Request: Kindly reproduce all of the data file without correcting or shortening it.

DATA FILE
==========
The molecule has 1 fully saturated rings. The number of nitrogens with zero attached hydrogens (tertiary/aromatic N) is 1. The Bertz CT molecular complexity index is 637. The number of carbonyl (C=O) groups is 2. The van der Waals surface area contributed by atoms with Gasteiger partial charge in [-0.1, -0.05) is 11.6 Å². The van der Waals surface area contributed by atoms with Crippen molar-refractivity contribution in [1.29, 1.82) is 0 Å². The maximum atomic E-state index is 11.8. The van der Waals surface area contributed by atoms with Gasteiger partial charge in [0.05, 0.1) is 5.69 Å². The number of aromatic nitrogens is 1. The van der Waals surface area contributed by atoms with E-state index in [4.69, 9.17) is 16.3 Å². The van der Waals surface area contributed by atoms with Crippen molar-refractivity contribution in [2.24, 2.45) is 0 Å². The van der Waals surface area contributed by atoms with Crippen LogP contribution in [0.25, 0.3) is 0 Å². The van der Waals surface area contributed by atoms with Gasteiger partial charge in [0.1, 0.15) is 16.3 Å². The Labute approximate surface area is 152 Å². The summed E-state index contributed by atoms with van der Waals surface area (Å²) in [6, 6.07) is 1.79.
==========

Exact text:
The molecule has 1 fully saturated rings. The number of nitrogens with zero attached hydrogens (tertiary/aromatic N) is 1. The Bertz CT molecular complexity index is 637. The number of carbonyl (C=O) groups is 2. The van der Waals surface area contributed by atoms with Gasteiger partial charge in [-0.1, -0.05) is 11.6 Å². The van der Waals surface area contributed by atoms with Crippen molar-refractivity contribution in [1.29, 1.82) is 0 Å². The maximum atomic E-state index is 11.8. The van der Waals surface area contributed by atoms with Gasteiger partial charge in [0.05, 0.1) is 5.69 Å². The number of aromatic nitrogens is 1. The van der Waals surface area contributed by atoms with E-state index in [4.69, 9.17) is 16.3 Å². The van der Waals surface area contributed by atoms with Crippen molar-refractivity contribution in [2.24, 2.45) is 0 Å². The van der Waals surface area contributed by atoms with Crippen LogP contribution in [0.25, 0.3) is 0 Å². The van der Waals surface area contributed by atoms with Gasteiger partial charge in [0.1, 0.15) is 16.3 Å². The Labute approximate surface area is 152 Å². The summed E-state index contributed by atoms with van der Waals surface area (Å²) in [6, 6.07) is 1.79.